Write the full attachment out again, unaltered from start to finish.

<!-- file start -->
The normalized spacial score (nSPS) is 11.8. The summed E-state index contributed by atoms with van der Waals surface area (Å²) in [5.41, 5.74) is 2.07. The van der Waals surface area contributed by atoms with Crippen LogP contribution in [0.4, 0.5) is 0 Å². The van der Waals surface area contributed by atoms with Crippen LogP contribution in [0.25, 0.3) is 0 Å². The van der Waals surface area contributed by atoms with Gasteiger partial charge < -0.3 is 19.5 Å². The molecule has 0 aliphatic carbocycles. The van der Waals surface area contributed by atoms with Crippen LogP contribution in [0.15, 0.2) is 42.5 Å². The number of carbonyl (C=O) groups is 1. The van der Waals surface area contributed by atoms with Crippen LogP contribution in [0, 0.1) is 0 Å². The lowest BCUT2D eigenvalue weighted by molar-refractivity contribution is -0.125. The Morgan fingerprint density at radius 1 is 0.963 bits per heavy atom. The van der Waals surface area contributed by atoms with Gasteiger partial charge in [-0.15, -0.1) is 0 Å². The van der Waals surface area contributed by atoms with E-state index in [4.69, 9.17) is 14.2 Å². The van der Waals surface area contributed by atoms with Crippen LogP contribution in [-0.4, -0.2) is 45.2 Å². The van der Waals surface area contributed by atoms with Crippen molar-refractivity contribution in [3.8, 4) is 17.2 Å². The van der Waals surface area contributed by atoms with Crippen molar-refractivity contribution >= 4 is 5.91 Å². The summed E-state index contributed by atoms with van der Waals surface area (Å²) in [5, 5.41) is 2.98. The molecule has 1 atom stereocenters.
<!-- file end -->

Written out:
The normalized spacial score (nSPS) is 11.8. The summed E-state index contributed by atoms with van der Waals surface area (Å²) in [5.41, 5.74) is 2.07. The van der Waals surface area contributed by atoms with Crippen LogP contribution in [0.4, 0.5) is 0 Å². The van der Waals surface area contributed by atoms with Crippen LogP contribution in [0.25, 0.3) is 0 Å². The van der Waals surface area contributed by atoms with Gasteiger partial charge < -0.3 is 19.5 Å². The molecule has 0 aliphatic carbocycles. The van der Waals surface area contributed by atoms with Crippen LogP contribution in [0.15, 0.2) is 42.5 Å². The number of carbonyl (C=O) groups is 1. The van der Waals surface area contributed by atoms with Crippen LogP contribution in [0, 0.1) is 0 Å². The lowest BCUT2D eigenvalue weighted by molar-refractivity contribution is -0.125. The Morgan fingerprint density at radius 1 is 0.963 bits per heavy atom. The van der Waals surface area contributed by atoms with Gasteiger partial charge in [-0.15, -0.1) is 0 Å². The van der Waals surface area contributed by atoms with E-state index in [4.69, 9.17) is 14.2 Å². The van der Waals surface area contributed by atoms with Crippen LogP contribution in [-0.4, -0.2) is 45.2 Å². The van der Waals surface area contributed by atoms with Crippen molar-refractivity contribution in [3.8, 4) is 17.2 Å². The van der Waals surface area contributed by atoms with Crippen molar-refractivity contribution >= 4 is 5.91 Å². The summed E-state index contributed by atoms with van der Waals surface area (Å²) in [5, 5.41) is 2.98. The molecule has 1 atom stereocenters.